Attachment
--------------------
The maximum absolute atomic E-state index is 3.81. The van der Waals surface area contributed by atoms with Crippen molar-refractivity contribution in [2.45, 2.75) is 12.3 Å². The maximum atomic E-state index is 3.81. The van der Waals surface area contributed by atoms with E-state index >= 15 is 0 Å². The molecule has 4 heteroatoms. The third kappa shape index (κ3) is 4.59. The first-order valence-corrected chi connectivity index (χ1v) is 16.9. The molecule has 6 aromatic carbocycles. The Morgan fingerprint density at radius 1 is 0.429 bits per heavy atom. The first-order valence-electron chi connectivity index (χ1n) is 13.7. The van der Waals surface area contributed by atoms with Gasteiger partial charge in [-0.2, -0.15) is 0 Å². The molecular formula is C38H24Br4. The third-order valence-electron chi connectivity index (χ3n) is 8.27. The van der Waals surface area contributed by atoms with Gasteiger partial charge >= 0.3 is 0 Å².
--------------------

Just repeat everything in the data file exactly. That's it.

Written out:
The maximum absolute atomic E-state index is 3.81. The van der Waals surface area contributed by atoms with Crippen molar-refractivity contribution in [2.45, 2.75) is 12.3 Å². The maximum atomic E-state index is 3.81. The van der Waals surface area contributed by atoms with E-state index >= 15 is 0 Å². The molecule has 4 heteroatoms. The third kappa shape index (κ3) is 4.59. The first-order valence-corrected chi connectivity index (χ1v) is 16.9. The molecule has 6 aromatic carbocycles. The Morgan fingerprint density at radius 1 is 0.429 bits per heavy atom. The first-order valence-electron chi connectivity index (χ1n) is 13.7. The van der Waals surface area contributed by atoms with Gasteiger partial charge in [-0.2, -0.15) is 0 Å². The molecular formula is C38H24Br4. The third-order valence-electron chi connectivity index (χ3n) is 8.27. The van der Waals surface area contributed by atoms with Gasteiger partial charge >= 0.3 is 0 Å².